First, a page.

A Quitéria, jovem de 18 anos que, por infelicidade, nasceu numa família católica e que, para maior desgraça, frequentou um colégio cristão, foi-se confessar ao Padre Zé.
– Senhor Padre Zé, pode-me confessar?
– Com certeza, Quitéria. Quando foi a última vez que o fizeste?
– Acho que foi antes do Natal.
– Queres dizer antes do solstício do inverno, não é? Como sabes, Advento, Natal, Quaresma e Páscoa, são designações cristãs autorreferenciais, que dividem os homens e ofendem os nossos irmãos muçulmanos, judeus, hindus, ateus e agnósticos. Por isso, o novo calendário litúrgico, em vez de utilizar denominações supremacistas e confessionais, usa as estações do ano, que são mais inclusivas, inter-religiosas e universais. E que pecados cometeste, desde então?
[P. Gonçalo Portocarrero de Almada (2021), Observador
[After Dark (2004), by Haruki Murakami]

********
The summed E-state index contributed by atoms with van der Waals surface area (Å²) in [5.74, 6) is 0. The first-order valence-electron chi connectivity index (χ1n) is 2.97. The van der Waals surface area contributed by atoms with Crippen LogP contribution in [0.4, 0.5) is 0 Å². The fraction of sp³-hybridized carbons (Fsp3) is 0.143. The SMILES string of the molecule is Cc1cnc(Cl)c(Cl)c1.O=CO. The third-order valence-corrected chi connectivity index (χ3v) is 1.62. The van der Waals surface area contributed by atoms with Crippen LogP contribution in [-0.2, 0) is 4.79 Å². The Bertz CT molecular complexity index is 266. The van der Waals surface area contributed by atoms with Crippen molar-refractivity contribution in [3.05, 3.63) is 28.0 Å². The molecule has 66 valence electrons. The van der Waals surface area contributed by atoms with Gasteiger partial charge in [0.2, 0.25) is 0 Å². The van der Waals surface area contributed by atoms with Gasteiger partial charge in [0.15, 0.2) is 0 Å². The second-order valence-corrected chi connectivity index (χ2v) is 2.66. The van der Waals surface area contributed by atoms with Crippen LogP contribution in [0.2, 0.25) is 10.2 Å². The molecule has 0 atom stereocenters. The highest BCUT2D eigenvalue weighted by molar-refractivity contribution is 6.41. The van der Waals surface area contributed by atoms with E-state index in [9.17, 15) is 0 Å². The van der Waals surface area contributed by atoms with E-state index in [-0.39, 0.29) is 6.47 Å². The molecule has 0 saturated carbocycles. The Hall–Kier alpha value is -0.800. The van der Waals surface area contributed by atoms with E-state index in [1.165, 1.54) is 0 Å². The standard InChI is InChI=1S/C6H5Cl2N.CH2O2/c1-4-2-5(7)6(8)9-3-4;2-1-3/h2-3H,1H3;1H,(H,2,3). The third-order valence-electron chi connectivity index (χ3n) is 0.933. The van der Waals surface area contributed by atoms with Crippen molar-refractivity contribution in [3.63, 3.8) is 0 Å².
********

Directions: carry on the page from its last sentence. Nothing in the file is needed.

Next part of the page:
The camera draws back slowly to convey an image of the entire room. Then it begins observing details in search of clues. This is by no means a highly decorated room. Neither is it a room that suggests the tastes or individuality of its occupant. Without detailed observation, it would be hard to tell that this was the room of a young girl. There are no dolls, stuffed animals, or other accessories to be seen. No posters or calendars. On the side facing the window, one old wooden desk and a swivel chair. The window itself is covered by a roll-down window blind. On the desk is a simple black lamp and a brand-new notebook computer (its top closed). A few ballpoint pens and pencils in a mug. By the wall stands a plain wood-framed single bed, and there sleeps Eri Asai. The bedclothes are solid white. On shelves attached to the opposite wall, a compact stereo and a small pile of CDs in their cases. Next to those, a phone. A dresser with mirror attached. The only things placed in front of the mirror are lip balm and a small, round hairbrush. On that wall is a walk-in closet. As the room’s only decorative touch, five photographs in small frames are lined up on a shelf, all of them photos of Eri Asai. She is alone in all of them. None show her with friends or family. There is a small bookcase, but it contains only a handful of books, mostly college textbooks. And a pile of large-size fashion magazines. It would be hard to conclude that she is a voracious reader. Honestly speaking, the information regarding Eri Asai that we can glean from the appearance of this room is far from abundant. It gives the impression that preparations have been made to hide her personality and cleverly elude observing eyes. Near the head of the bed a digital clock soundlessly and steadily renews its display of the time. We wait. We hold our breath and listen. The clock displays 0:00.